MathGroup Archive 2004

[Date Index] [Thread Index] [Author Index]

Search the Archive

Re: Noisy data and ListConvolve

  • To: mathgroup at
  • Subject: [mg45867] Re: Noisy data and ListConvolve
  • From: Mariusz Jankowski<mjankowski at>
  • Date: Wed, 28 Jan 2004 05:19:04 -0500 (EST)
  • Organization: University of Southern Maine
  • References: <bv5e3f$t1k$>
  • Sender: owner-wri-mathgroup at

Yasir, the answers could be the basis of a course on linear systems and
signal processing. But that is hard to do in an email reply so here are some
short tips:

1. For data smoothing, the most commonly used kernel or filter is the
so-called moving average filter:

fir1=Table[1., {n}]/n

Another common smoothing filter comes from sampling the Gaussian (normal)
function, for example,

fir2 = Table[N[Exp[- t ^ 2]], {t,-3,3,1}]/Sqrt[Pi]

2. Assuming Length[fir] = n and is odd 

ListConvolve[ fir, sig, (n+1)/2, 0]

will return a list of same length as sig with equal padding on both ends of
sig. The extent of the padding and its symmetry is determined from the third
argument of ListConvolve. The fourth argument (the "0" in the present case)
specifies the padding value. Many people use the following (which is called
periodic or circular padding):

ListConvolve[fir, sig, (n+1)/2, sig]

3. In order to maintain the dynamic range of your signal, your filter should
be scaled so that the sum of the values equals 1, as was done in (1) above.

See for a list of
Mathematica notebooks on the topic of linear signal processing.

Good luck, Mariusz

>>> Yasvir Tesiram<tesiramy at> 1/27/2004 5:21:35 AM >>>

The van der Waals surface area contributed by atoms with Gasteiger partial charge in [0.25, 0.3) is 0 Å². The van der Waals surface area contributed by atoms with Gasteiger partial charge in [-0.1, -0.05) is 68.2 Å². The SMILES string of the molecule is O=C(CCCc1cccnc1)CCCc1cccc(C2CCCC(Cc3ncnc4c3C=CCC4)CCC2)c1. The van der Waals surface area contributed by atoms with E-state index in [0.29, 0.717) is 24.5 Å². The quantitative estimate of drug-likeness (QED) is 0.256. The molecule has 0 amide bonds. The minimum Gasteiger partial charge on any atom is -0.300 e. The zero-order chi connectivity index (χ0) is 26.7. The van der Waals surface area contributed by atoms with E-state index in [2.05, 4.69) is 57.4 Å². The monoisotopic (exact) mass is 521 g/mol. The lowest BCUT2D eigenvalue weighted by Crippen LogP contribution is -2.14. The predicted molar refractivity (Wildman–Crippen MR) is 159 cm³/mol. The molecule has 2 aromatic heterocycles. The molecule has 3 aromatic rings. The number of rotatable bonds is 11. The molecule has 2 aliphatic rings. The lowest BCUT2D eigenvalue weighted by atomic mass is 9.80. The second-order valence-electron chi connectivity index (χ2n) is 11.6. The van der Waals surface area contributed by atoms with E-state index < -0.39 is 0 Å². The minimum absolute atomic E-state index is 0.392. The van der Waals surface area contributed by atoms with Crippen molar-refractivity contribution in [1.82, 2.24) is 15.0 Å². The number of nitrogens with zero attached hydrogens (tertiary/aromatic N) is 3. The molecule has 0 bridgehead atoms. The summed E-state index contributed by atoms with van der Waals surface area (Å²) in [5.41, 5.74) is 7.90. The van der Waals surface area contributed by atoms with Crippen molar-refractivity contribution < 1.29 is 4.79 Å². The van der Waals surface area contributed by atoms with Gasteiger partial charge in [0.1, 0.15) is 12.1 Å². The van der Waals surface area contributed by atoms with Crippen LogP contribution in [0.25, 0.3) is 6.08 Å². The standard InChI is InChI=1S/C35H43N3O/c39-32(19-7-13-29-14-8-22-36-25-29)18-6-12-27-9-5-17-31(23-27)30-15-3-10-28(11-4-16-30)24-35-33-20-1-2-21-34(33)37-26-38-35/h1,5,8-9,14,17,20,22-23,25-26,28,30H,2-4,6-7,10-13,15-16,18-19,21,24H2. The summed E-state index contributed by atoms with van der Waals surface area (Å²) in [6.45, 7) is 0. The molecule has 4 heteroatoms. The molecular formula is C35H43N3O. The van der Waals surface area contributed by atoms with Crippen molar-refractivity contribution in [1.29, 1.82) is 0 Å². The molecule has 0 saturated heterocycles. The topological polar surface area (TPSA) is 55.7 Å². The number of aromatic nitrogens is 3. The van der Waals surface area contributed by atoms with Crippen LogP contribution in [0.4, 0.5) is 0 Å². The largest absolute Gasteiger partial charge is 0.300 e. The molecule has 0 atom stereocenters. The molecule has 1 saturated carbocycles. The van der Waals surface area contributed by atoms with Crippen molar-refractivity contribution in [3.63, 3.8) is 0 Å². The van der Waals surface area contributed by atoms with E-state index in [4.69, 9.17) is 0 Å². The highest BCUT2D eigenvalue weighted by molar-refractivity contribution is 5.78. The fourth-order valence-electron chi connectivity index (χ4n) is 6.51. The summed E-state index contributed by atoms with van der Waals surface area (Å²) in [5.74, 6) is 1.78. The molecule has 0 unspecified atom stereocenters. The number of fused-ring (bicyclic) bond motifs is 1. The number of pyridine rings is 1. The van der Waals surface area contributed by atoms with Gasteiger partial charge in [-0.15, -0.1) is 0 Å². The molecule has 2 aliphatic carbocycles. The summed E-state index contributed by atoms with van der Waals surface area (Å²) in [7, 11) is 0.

Hi all,
I recently wanted to smooth out some noisy data and compare it with a
fitting procedure. My enquires led me to ListConvolve. Going through the
examples provided in the help files, some questions arose which I hope
someone will be able to answer for me or point me to some book or
something that goes through this type of analysis.

1. How does one choose an appropriate kernel?
2. I want the same number of data points as my original set of points.
Yet, despite the documentation, even the example returns a list which is
shorter than the original data set. How do you control this?
3. The plot in the example looks great compared with the noisy generated
data, but the spread of y-values after ListConvolve is applied is
completely different.

Does anyone use ListConvolve regularly for smoothing data. If so, your
help would be greatly appreciated.


  • Prev by Date: RE: Mathematica Code to Build and Access KD Trees
  • Next by Date: Re: Noisy data and ListConvolve
  • Previous by thread: Re: Noisy data and ListConvolve
  • Next by thread: Re: Noisy data and ListConvolve